County Council ‘won’t spend a single penny’ on Uttlesford infrastructure

PUBLISHED: 14:36 20 May 2020 | UPDATED: 14:36 20 May 2020

R4U Cllr Deryk Eke.

R4U Cllr Deryk Eke.

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A district councillor and two town councillors have hit back at Essex County Council’s announcement that it will be changing the county’s infrastructure to promote walking and cycling across cities and towns.

Conservative Cllr John Moran.Conservative Cllr John Moran.

The measures, which would allow people to travel in a more environmentally friendly way, as well as maintain social distancing and keep healthy, will see narrow pavements and cycleways expanded across Essex.

But R4U Saffron Walden Town Councillors Paul Gadd and Richard Porch, who is also the new deputy mayor, said that ECC is not planning to spend any money on improving cycling and walking paths in Saffron Walden – and R4U Uttlesford District Councillor Deryk Eke says this is a problem that affects Dunmow and Uttlesford villages too.

In a meeting last week, Councillor Gadd said “nothing is done and there is a lot of cycling and walking in Saffron Walden at the moment”, while Cllr Porch said Essex County Councillor John Moran confirmed ECC “is not planning to spend a single penny on cycling improvement in Uttlesford”.

A letter from Cllr Eke, who holds the district council’s portfolio for infrastructure and transport and can thus lobby the county council to allocate money for these issues where needed in Uttlesford, highlighted an increase in cycling and walking since lockdown began - but added that as people start going back to work, the trend should continue.

The measures are deemed necessary for “exercise”, “safe and socially-distanced travel” and “cleaner air and quieter streets”.

The letter was sent last week to Conservative Cllr Kevin Bentley, cabinet member for highways, and Conservative Cllr John Moran, county councillor for Saffron Walden - and a lack of response prompted Cllr Eke to think no improvement will be made on cycling and walking in Uttlesford.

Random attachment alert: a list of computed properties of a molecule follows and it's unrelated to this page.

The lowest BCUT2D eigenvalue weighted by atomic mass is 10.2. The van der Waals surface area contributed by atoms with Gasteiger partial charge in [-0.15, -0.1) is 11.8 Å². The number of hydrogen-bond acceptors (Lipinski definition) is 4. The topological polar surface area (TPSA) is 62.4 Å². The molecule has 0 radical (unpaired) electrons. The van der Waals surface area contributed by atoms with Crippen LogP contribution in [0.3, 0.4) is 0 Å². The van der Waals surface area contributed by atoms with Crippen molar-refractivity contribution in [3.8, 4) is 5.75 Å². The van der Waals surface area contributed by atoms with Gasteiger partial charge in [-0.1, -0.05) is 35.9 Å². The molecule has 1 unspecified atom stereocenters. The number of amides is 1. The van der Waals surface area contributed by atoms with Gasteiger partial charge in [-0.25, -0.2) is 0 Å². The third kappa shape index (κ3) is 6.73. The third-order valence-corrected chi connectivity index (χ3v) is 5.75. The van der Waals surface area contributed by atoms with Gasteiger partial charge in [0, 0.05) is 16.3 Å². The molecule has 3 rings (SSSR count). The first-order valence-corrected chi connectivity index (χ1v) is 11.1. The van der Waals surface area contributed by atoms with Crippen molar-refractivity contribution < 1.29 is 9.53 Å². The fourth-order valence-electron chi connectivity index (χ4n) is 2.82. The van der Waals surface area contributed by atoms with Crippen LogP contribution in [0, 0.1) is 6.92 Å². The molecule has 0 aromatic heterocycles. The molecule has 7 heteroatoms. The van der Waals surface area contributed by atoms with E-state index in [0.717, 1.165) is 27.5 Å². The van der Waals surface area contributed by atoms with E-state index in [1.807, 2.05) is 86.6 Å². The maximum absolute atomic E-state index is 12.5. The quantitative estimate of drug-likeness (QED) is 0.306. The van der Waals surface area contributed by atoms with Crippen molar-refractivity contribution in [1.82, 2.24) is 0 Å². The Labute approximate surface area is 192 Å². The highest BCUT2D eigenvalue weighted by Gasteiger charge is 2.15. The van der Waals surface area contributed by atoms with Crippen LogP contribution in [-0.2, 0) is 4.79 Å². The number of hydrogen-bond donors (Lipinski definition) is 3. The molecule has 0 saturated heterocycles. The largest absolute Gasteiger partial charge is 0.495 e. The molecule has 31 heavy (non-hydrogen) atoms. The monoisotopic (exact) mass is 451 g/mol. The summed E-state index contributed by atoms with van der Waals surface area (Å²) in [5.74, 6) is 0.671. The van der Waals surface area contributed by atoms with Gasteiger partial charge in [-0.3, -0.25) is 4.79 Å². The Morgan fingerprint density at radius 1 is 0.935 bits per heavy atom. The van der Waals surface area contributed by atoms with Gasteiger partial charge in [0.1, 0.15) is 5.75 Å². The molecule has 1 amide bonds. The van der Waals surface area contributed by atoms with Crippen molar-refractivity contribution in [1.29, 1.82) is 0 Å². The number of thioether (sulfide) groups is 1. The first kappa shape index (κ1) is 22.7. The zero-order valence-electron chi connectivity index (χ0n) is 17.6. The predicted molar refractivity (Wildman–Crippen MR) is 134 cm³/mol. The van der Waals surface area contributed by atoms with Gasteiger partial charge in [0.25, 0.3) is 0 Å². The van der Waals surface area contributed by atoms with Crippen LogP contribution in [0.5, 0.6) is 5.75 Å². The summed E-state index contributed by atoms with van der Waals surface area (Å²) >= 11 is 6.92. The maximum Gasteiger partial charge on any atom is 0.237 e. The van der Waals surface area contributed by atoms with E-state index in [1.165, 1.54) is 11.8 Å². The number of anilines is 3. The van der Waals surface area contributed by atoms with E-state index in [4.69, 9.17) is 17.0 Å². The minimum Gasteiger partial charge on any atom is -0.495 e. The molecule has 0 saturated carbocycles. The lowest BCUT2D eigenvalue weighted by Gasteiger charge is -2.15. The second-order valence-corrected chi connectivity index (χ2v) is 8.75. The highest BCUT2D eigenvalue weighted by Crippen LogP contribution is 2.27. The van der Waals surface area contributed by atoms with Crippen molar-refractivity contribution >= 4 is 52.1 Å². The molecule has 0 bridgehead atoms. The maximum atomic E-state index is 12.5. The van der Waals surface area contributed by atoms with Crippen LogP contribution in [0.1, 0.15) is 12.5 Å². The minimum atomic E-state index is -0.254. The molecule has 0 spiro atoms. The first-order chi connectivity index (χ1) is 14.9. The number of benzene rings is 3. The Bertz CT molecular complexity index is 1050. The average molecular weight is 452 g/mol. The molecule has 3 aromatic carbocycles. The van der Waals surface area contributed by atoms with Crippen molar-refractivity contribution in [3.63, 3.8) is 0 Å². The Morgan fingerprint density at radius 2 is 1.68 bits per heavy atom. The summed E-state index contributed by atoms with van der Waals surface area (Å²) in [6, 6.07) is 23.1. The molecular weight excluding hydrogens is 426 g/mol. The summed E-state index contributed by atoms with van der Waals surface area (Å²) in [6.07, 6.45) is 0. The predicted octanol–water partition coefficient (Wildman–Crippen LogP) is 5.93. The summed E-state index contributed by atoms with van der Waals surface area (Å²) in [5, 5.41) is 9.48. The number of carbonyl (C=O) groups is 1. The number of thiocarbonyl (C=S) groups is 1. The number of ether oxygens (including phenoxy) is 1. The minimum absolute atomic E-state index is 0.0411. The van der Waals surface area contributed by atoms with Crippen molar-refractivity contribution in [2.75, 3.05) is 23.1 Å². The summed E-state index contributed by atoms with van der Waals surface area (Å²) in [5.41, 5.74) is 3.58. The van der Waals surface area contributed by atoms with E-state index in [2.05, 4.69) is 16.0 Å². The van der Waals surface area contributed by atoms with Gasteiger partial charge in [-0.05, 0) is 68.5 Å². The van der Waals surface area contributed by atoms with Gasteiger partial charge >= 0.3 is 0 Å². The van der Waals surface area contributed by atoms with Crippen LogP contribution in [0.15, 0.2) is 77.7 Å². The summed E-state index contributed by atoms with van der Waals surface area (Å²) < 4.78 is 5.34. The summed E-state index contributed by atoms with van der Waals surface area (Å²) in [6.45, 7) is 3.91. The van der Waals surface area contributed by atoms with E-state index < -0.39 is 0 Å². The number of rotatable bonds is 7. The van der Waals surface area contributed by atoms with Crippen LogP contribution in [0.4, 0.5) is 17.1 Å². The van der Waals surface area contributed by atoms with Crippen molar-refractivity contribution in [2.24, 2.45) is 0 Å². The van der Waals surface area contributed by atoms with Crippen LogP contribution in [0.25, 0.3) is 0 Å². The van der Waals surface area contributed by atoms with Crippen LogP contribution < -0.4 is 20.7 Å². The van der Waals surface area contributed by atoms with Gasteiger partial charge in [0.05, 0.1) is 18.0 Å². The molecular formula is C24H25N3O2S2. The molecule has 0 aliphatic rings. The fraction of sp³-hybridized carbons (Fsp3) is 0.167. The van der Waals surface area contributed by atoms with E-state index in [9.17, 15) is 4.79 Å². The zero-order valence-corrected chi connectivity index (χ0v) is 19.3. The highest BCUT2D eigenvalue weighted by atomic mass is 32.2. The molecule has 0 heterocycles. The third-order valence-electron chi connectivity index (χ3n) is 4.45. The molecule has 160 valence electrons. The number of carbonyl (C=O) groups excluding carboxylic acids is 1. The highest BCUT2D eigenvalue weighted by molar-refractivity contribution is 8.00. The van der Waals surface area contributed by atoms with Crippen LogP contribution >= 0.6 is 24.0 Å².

The letter read: “In the new world, pedestrians will need more space. Indications are that there is a significant link between COVID-19 recovery and fitness. Active travel can help us become more resilient.”

It comes after earlier this month the transport secretary Grant Shapps announced more cycle lanes, wider pavements and electric vehicle charging points as part of a £2bn national government package dedicated to helping people travel in towns and cities without the need for public transport.

But Cllr Eke says these plans do not include Uttlesford’s rural villages, which affects residents who already have been experiencing ‘increasing public transport cuts over the past ten years’.

He says three cycling strategies were produced by ECC since 1999, but there has been “little or no implementation”.

Two of them, the Dunmow Flitch Way and Saffron Walden to Cambridge Science Park via Great Chesterford, “could be completed with government funding and willingness from ECC” according to Cllr Eke - who said no positive outcome has been in sight during previous discussions, despite both plans having been around for several years.

He added recent discussions with ECC and Essex Highways included reduced speed limits in key areas and pedestrian and cycle zones which can enable active travel and social distancing – but that some of these were rejected on the grounds of traffic studies required, for which “there is no budget at present”.

A Local Highways Panel from Essex Highways dating back to January this year shows no money was allocated for cycling, safer roads and congestion schemes - but Cllr Moran says he has asked for the Saffron Walden cycling strategy to be rediscussed:

“That is going to cost over £1m, but I think it’s good value for money.

“We could build loads of cycle paths but will people use them, will they get out of their cars, will parents allow their children to cycle?

“The Government’s intention, which is fully supported by ECC and myself, is to enable behavioural change where individuals walk and cycle more often, rather than using cars, the health and environmental gains could be significant.”

An Essex Highways spokesperson said: “Essex Highways is committed to doing as much as possible to fulfil the County Council’s cycling strategy, with more and improved cycling facilities as budgets, safety and practicality allow.

“Every proposal that is put to any Local Highways Panel is carefully considered and assessed against council policies to ensure they are practical and safe.

“Uttlesford Local Highway Panel have received no proposals recently that would be viable from an engineering and safety perspective, which of course is crucial when considering such applications.

“The panel will continue to review bids and will of course consider funding feasible proposals.”


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